Your checks can also be smaller if you are not taking a full credit load. As I said, your check is based on you being a full-time student. If your school uses 12 credits as their full-time amount and you are taking 9, then you would get 9/12th or ¾ of $1,200, which is $900 for each full month that you are taking 9 credits, but you would also use up only 22.5 days of entitlement instead of the full 30 days.
You would also get the book stipend for the semester, which calculates out to $41.67 per credit.
Q: I am currently finishing my associate’s degree at the University of Northwestern OH with my Post 9/11 GI Bill. I am hoping to use it for their CDL course, but I’m not sure if this can be done because it’s a certification at a degree producing institution. I am just hoping for a solid answer.
A: This would have been a problem before the GI Bill 2.0 change, because the Post 9/11 GI Bill generally did not cover the training leading up to a certification or license. However, they would reimburse you one-time for the cost of such a test. But if you didn’t pass it, they would not pay you to take it again.
But now after the change, not only will the Post 9/11 GI Bill will still reimburse you up to $2,000 for the cost of the test (and cover more than just one test), but they will pay for your CDL training leading up to the tests.
The one thing that will be different though is you will get $83.00 per month for books whereas a credit-based degree-producing course would pay $41.67 per credit. Not a big deal though as you should still do well on $83 per month for books.
For your CDL test and endorsements, you will have to pay up front out of your pocket and then request reimbursement from the VA for the costs of the tests. Be sure to keep receipts that clearly explain what each test and endorsement costs you, so there isn’t any question about it that could hold-up your reimbursement money. Your VA Certifying Official at your school can help you fill out the reimbursement paperwork and submit it.
Q: I served Army Active Duty from 1998 – 2000 and paid in the $1,000 dollars to MGIB and had the Army College Fund for $26,500 in my contract. After my ETS, I joined the National Guard and have deployed for a total of 5 years and 4 months of Title 10, several trips to Iraq and Afghanistan. I was unable to use the ACF or MGIB benefits. Are they now gone and how can I maximize the use of the benefits or transfer them to my children?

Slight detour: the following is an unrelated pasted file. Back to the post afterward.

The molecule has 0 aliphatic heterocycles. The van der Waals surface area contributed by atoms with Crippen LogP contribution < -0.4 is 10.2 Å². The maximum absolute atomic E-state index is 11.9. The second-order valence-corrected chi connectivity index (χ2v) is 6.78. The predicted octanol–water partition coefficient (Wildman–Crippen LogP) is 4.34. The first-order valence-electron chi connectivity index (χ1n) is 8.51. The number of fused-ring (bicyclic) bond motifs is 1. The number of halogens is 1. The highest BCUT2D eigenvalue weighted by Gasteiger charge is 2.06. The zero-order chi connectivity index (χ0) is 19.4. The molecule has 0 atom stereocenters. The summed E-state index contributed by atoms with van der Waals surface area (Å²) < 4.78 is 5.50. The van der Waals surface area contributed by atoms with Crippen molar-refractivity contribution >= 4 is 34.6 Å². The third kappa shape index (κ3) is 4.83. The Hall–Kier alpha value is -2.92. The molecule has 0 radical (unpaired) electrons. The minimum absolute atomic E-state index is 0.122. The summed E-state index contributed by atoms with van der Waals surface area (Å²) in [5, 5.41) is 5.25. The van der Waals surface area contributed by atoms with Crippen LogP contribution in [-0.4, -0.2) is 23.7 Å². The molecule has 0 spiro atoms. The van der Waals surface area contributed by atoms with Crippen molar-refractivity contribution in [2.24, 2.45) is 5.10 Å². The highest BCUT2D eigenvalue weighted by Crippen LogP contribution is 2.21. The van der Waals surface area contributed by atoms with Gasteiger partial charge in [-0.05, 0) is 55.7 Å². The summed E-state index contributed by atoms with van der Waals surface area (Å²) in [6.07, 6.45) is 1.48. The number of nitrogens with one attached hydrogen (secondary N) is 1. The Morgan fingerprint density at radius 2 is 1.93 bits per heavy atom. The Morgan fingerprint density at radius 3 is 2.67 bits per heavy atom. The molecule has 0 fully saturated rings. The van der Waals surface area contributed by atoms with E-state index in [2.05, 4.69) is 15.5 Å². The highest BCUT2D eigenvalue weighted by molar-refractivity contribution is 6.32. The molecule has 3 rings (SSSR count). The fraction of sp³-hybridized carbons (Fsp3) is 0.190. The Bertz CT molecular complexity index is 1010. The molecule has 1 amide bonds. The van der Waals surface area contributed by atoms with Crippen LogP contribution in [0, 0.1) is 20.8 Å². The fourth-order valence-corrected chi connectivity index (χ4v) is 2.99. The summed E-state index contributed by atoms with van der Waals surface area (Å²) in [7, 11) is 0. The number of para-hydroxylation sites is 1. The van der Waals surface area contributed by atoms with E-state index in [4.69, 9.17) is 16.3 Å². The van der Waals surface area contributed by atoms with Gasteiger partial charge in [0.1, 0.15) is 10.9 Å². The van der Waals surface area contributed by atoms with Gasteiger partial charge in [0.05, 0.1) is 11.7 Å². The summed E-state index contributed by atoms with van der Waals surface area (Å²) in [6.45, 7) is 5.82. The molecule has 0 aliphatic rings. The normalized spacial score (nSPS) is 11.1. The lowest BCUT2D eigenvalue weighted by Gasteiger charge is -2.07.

A: No they are not gone, but you have a much better deal you can use – more on that in a minute.
The Montgomery GI Bill (MGIB) has a 10-year delimitation date or a shelf life, if you will. But the time starts from your last date of discharge. Since you are still serving in the National Guard, your date of discharge has not started yet.
But since you have deployed on Title 10 orders in excess of three years, you are fully vested in the Post 9/11 GI Bill. That is a much better GI Bill than the MGIB and ACF combined.
But let’s digress for a minute.
What most people don’t know about the ACF is the dollar amount includes what you get from the MGIB too, not the amount you will get in addition to the MGIB. So in reality, you didn’t have all that much in just the ACF.
Now let’s talk about the Post 9/11 GI Bill. You will still have the 36 months of benefits, but the Post 9/11 GI Bill pays better. The VA will pay your tuition directly to your school and you will get a monthly housing allowance that averages across the U.S. at $1,200; double that amount if you live on either the East or West coast. Plus once each semester, you will get a book stipend that pays you $41.67 per credit (up to the $1,000 per year cap).
And you have transfer-of-benefit rights with the New GI Bill, meaning you can transfer any or all of your 36 months of Post 9/11 GI Bill benefits to your spouse or children or both if you want (as long as you are still serving – Once retired and it is too late to transfer benefits). So forget the MGIB and ACF and say hello to the New GI Bill.